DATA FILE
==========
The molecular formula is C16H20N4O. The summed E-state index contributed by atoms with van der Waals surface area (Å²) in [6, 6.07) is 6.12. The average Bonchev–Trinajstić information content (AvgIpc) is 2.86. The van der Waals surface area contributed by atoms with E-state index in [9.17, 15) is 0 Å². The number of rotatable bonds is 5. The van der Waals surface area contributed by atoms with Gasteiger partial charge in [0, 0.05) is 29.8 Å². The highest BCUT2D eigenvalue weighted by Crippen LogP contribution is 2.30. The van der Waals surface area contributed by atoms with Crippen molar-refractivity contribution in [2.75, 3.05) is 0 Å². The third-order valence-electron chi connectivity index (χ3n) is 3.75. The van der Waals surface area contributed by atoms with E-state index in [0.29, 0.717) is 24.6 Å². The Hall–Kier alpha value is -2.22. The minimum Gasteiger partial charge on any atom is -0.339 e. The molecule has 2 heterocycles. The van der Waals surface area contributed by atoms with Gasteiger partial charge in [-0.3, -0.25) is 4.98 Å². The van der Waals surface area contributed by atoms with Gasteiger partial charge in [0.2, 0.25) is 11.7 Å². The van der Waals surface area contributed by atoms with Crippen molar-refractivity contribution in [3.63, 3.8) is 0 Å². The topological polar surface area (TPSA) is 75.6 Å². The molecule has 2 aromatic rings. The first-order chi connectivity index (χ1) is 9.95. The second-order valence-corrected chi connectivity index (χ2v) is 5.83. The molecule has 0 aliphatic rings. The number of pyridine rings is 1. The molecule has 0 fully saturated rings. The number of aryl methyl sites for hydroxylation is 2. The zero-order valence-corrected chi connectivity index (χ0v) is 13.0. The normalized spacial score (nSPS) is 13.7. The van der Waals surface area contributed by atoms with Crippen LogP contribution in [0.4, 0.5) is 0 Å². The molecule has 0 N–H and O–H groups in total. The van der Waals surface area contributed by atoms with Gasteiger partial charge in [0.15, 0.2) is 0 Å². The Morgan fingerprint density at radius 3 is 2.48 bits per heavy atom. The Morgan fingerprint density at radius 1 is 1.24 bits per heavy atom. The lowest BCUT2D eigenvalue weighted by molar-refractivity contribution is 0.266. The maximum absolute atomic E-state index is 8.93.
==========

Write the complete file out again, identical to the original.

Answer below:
The molecular formula is C16H20N4O. The summed E-state index contributed by atoms with van der Waals surface area (Å²) in [6, 6.07) is 6.12. The average Bonchev–Trinajstić information content (AvgIpc) is 2.86. The van der Waals surface area contributed by atoms with E-state index in [9.17, 15) is 0 Å². The number of rotatable bonds is 5. The van der Waals surface area contributed by atoms with Gasteiger partial charge in [0, 0.05) is 29.8 Å². The highest BCUT2D eigenvalue weighted by Crippen LogP contribution is 2.30. The van der Waals surface area contributed by atoms with Crippen molar-refractivity contribution in [2.75, 3.05) is 0 Å². The third-order valence-electron chi connectivity index (χ3n) is 3.75. The van der Waals surface area contributed by atoms with E-state index in [0.29, 0.717) is 24.6 Å². The Hall–Kier alpha value is -2.22. The minimum Gasteiger partial charge on any atom is -0.339 e. The molecule has 2 heterocycles. The van der Waals surface area contributed by atoms with Gasteiger partial charge in [-0.3, -0.25) is 4.98 Å². The van der Waals surface area contributed by atoms with Gasteiger partial charge in [0.2, 0.25) is 11.7 Å². The van der Waals surface area contributed by atoms with Crippen molar-refractivity contribution in [3.63, 3.8) is 0 Å². The topological polar surface area (TPSA) is 75.6 Å². The molecule has 2 aromatic rings. The first-order chi connectivity index (χ1) is 9.95. The second-order valence-corrected chi connectivity index (χ2v) is 5.83. The molecule has 0 aliphatic rings. The number of pyridine rings is 1. The molecule has 0 fully saturated rings. The number of aryl methyl sites for hydroxylation is 2. The zero-order valence-corrected chi connectivity index (χ0v) is 13.0. The normalized spacial score (nSPS) is 13.7. The van der Waals surface area contributed by atoms with Crippen LogP contribution in [0.4, 0.5) is 0 Å². The molecule has 0 N–H and O–H groups in total. The van der Waals surface area contributed by atoms with Gasteiger partial charge in [0.15, 0.2) is 0 Å². The Morgan fingerprint density at radius 3 is 2.48 bits per heavy atom. The Morgan fingerprint density at radius 1 is 1.24 bits per heavy atom. The lowest BCUT2D eigenvalue weighted by molar-refractivity contribution is 0.266. The maximum absolute atomic E-state index is 8.93.